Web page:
Sammy Knight signing

Coughlin on Knight: “Sammy Knight is a durable, physical player with 42 career interceptions. He comes to the line of scrimmage extremely well. He’s a smart player who gets everybody lined up. He played in Kansas City for (secondary coach) Peter Giunta, so we know all about the quality of the man.”

The Giants are a physical team, so it is good to hear that he will be able to fit in with their schemes. But please note sometimes it is what they don’t say that is just as important.. ‘he comes to the line of scrimmage very well’ means he plays run fine. But what about his coverage skills? They left that part out. Spags will have to compensate for a 33 year old safety and not expose him to too much single.

From Paul Schwartz NY Post on Sammy Knight: “He does not possess the physical skills he once did, and reports are that his lack of speed will at times be a liability in coverage. But Knight is an able and willing participant in the running game and is effective up in the box, where he is a sure tackler.”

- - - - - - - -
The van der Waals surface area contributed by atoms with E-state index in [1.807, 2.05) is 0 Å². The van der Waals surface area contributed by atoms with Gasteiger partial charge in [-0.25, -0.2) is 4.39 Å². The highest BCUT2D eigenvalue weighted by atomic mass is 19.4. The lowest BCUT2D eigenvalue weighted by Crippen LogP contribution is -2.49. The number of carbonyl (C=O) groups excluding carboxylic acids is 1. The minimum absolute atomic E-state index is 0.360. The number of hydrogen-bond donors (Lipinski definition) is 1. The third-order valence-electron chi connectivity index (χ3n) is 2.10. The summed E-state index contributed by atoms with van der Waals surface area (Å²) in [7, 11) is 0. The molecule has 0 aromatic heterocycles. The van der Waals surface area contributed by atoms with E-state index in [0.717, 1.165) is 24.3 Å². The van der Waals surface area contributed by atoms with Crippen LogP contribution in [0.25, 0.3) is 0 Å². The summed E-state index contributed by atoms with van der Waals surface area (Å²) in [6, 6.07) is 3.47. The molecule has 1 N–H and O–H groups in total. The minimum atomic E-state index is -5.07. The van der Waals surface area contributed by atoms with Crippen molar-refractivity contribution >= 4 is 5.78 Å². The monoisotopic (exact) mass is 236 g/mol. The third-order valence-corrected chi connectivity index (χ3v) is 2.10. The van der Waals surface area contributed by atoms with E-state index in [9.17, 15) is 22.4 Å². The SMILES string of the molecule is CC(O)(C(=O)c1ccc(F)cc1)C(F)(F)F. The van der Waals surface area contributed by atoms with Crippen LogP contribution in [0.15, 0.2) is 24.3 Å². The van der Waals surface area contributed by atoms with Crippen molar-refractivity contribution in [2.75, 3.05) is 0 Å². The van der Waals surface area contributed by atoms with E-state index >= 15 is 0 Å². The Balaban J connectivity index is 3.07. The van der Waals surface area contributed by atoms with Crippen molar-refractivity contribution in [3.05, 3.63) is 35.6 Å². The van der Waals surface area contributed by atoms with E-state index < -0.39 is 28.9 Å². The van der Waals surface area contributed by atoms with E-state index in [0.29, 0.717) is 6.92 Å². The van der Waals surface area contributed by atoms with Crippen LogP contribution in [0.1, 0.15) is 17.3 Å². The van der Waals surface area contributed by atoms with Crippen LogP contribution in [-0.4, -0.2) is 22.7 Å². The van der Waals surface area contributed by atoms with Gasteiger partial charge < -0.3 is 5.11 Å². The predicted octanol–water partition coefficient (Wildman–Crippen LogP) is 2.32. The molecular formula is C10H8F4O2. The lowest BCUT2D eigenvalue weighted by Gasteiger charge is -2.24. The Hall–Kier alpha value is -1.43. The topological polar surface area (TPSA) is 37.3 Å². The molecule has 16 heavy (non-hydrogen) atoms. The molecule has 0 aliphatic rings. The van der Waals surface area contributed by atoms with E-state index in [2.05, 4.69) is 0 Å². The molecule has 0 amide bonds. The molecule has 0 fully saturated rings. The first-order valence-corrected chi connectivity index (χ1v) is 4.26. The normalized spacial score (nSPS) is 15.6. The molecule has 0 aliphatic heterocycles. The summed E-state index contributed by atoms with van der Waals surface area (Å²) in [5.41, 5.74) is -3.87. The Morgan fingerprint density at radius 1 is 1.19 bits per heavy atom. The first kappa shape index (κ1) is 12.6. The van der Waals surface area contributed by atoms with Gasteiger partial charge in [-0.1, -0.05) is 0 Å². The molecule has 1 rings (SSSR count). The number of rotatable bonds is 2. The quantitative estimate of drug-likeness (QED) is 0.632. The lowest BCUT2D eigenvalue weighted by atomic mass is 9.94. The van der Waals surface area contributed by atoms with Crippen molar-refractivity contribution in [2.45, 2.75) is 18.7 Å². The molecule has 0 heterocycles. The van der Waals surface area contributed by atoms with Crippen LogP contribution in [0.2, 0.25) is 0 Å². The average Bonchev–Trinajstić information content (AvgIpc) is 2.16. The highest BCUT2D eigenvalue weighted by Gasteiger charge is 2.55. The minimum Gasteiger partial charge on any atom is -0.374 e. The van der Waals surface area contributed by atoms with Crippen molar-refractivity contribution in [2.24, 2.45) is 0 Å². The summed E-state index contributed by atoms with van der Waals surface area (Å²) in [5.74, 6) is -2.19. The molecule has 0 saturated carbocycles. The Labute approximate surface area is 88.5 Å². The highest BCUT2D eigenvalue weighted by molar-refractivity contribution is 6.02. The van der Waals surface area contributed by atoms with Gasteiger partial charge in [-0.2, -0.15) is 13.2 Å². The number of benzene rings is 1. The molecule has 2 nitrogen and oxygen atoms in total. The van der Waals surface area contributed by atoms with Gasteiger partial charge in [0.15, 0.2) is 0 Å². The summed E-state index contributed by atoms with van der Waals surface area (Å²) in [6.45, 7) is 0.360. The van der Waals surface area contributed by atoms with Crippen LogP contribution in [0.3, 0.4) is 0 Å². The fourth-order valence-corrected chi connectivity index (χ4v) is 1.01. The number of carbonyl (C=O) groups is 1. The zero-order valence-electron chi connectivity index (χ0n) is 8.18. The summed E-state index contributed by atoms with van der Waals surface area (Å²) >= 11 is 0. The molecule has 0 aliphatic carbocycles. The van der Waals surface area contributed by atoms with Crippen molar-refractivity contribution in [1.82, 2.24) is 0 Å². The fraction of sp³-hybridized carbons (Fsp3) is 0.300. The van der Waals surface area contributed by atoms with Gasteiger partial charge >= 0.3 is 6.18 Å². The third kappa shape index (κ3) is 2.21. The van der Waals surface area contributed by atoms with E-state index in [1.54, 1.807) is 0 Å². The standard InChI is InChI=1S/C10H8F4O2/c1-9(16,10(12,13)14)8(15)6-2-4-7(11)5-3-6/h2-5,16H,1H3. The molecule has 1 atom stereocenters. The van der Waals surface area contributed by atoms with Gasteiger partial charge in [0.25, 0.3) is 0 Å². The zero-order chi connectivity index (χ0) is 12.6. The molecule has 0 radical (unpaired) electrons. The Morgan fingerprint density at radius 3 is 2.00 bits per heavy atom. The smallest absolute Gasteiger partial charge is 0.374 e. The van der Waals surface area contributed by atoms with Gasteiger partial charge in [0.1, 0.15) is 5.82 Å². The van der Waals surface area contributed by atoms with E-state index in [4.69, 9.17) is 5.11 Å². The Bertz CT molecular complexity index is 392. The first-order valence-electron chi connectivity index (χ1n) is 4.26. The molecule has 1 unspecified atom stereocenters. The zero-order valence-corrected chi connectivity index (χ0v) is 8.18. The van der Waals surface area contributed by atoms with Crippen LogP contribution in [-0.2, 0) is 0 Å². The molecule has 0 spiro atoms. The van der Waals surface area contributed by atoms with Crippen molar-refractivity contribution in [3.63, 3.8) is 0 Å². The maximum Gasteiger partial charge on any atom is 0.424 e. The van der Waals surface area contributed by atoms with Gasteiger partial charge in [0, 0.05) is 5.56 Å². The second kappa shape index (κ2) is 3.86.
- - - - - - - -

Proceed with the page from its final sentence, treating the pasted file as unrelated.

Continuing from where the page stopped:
Knight fills a need and allows Reese to manage the draft much easier. The Giants still need to draft here, but at least it is not rushed development.

How much confidence do we have in Kiwanuka to cover the TE? I still see a strong side LB as a key need for the Giants. We face two Pro Bowl TE’s in our division, they need attention.

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One Response to “Sammy Knight signing”

  1. Greg Says:

    Great point about how sometimes, it is the things left unsaid that reveal the truth about what was said.With all due respect to physical safeties who play the run well, give me a fast safety good in pass coverage any day of the week.I know that the subtleties of the game are often lost on those of us who watch it on television, but how many times do you actually find yourself saying, “I wish our safety provided more physical run support on that play?” Every now and then, of course, but not nearly as often as you say, “I wish our safety was faster and better in pass coverage!”Especially in today’s pass-oriented game, isn’t a safety’s first priority pass coverage? Shouldn’t that the first qualification for the job?Is it possible that valuing safeties based on their run-stuffing skills is an anachronism from the days when the game wasn’t as pass-centric? And maybe also a product of football coaches’ age-old macho fetish for physicality?That said, the Knight signing is good, under the circumstances. We’re paying a relative pittance for his considerable experience, savvy, and ability to make picks. In a market where Gibril Wilson fetched $39 million, JR made the best out of a bad situation.

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